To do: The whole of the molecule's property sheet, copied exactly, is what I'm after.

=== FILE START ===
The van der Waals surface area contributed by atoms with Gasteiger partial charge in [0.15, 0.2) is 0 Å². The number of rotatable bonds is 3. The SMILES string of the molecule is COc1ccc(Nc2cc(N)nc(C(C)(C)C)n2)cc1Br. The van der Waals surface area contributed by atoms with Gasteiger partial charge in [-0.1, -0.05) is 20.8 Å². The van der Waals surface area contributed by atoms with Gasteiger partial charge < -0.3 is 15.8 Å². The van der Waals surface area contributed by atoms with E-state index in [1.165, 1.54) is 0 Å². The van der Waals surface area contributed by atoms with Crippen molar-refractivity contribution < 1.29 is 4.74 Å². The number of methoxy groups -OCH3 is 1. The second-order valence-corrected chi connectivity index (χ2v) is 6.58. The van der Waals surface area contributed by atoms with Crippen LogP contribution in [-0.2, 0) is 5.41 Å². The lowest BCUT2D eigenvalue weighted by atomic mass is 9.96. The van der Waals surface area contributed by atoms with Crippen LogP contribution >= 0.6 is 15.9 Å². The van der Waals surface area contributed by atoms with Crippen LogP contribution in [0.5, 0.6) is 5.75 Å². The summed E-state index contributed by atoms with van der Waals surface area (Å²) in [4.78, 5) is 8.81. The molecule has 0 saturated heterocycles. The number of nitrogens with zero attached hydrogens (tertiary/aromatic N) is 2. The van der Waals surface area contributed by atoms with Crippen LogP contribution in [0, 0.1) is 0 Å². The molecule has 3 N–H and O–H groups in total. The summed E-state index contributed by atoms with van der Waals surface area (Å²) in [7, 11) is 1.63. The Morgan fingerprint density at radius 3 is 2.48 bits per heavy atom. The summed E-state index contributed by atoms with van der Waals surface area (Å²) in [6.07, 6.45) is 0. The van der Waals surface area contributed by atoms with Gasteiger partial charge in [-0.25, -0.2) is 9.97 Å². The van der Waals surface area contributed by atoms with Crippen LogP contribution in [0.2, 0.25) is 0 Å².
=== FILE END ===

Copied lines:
The van der Waals surface area contributed by atoms with Gasteiger partial charge in [0.15, 0.2) is 0 Å². The number of rotatable bonds is 3. The SMILES string of the molecule is COc1ccc(Nc2cc(N)nc(C(C)(C)C)n2)cc1Br. The van der Waals surface area contributed by atoms with Gasteiger partial charge in [-0.1, -0.05) is 20.8 Å². The van der Waals surface area contributed by atoms with Gasteiger partial charge < -0.3 is 15.8 Å². The van der Waals surface area contributed by atoms with E-state index in [1.165, 1.54) is 0 Å². The van der Waals surface area contributed by atoms with Crippen molar-refractivity contribution < 1.29 is 4.74 Å². The number of methoxy groups -OCH3 is 1. The second-order valence-corrected chi connectivity index (χ2v) is 6.58. The van der Waals surface area contributed by atoms with Crippen LogP contribution in [-0.2, 0) is 5.41 Å². The lowest BCUT2D eigenvalue weighted by atomic mass is 9.96. The van der Waals surface area contributed by atoms with Crippen LogP contribution >= 0.6 is 15.9 Å². The van der Waals surface area contributed by atoms with Crippen LogP contribution in [0.5, 0.6) is 5.75 Å². The summed E-state index contributed by atoms with van der Waals surface area (Å²) in [4.78, 5) is 8.81. The molecule has 0 saturated heterocycles. The number of nitrogens with zero attached hydrogens (tertiary/aromatic N) is 2. The van der Waals surface area contributed by atoms with Crippen LogP contribution in [0, 0.1) is 0 Å². The molecule has 3 N–H and O–H groups in total. The summed E-state index contributed by atoms with van der Waals surface area (Å²) in [7, 11) is 1.63. The Morgan fingerprint density at radius 3 is 2.48 bits per heavy atom. The summed E-state index contributed by atoms with van der Waals surface area (Å²) in [6.07, 6.45) is 0. The van der Waals surface area contributed by atoms with Gasteiger partial charge in [-0.25, -0.2) is 9.97 Å². The van der Waals surface area contributed by atoms with Crippen LogP contribution in [0.2, 0.25) is 0 Å².